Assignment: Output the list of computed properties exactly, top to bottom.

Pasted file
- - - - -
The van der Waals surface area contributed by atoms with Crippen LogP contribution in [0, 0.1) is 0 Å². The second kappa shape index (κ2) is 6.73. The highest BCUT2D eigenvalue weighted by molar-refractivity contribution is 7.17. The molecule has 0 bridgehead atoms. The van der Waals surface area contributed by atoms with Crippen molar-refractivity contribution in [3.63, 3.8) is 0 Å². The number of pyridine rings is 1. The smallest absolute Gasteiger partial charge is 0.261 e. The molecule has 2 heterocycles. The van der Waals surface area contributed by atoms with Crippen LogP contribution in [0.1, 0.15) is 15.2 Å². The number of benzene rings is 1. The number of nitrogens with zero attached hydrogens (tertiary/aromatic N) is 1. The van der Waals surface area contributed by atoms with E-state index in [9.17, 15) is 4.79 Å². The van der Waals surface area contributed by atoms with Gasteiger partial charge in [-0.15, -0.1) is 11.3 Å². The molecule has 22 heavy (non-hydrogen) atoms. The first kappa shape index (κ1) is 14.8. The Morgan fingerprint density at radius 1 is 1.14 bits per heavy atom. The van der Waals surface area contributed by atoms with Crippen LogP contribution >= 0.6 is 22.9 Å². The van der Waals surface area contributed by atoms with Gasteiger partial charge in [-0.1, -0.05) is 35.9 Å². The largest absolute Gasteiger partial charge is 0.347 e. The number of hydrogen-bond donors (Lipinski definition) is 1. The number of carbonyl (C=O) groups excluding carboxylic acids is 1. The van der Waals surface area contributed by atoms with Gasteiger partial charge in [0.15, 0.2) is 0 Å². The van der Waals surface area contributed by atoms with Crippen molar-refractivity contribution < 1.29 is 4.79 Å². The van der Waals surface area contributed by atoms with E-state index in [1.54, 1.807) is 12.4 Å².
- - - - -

The van der Waals surface area contributed by atoms with Crippen LogP contribution in [0, 0.1) is 0 Å². The second kappa shape index (κ2) is 6.73. The highest BCUT2D eigenvalue weighted by molar-refractivity contribution is 7.17. The molecule has 0 bridgehead atoms. The van der Waals surface area contributed by atoms with Crippen molar-refractivity contribution in [3.63, 3.8) is 0 Å². The number of pyridine rings is 1. The smallest absolute Gasteiger partial charge is 0.261 e. The molecule has 2 heterocycles. The van der Waals surface area contributed by atoms with Crippen LogP contribution in [0.1, 0.15) is 15.2 Å². The number of benzene rings is 1. The number of nitrogens with zero attached hydrogens (tertiary/aromatic N) is 1. The van der Waals surface area contributed by atoms with E-state index in [9.17, 15) is 4.79 Å². The van der Waals surface area contributed by atoms with Gasteiger partial charge in [-0.15, -0.1) is 11.3 Å². The molecule has 22 heavy (non-hydrogen) atoms. The first kappa shape index (κ1) is 14.8. The Morgan fingerprint density at radius 1 is 1.14 bits per heavy atom. The van der Waals surface area contributed by atoms with Crippen LogP contribution >= 0.6 is 22.9 Å². The van der Waals surface area contributed by atoms with Gasteiger partial charge in [-0.1, -0.05) is 35.9 Å². The largest absolute Gasteiger partial charge is 0.347 e. The number of hydrogen-bond donors (Lipinski definition) is 1. The number of carbonyl (C=O) groups excluding carboxylic acids is 1. The van der Waals surface area contributed by atoms with Gasteiger partial charge in [0.15, 0.2) is 0 Å². The van der Waals surface area contributed by atoms with Crippen molar-refractivity contribution < 1.29 is 4.79 Å². The van der Waals surface area contributed by atoms with E-state index in [1.54, 1.807) is 12.4 Å².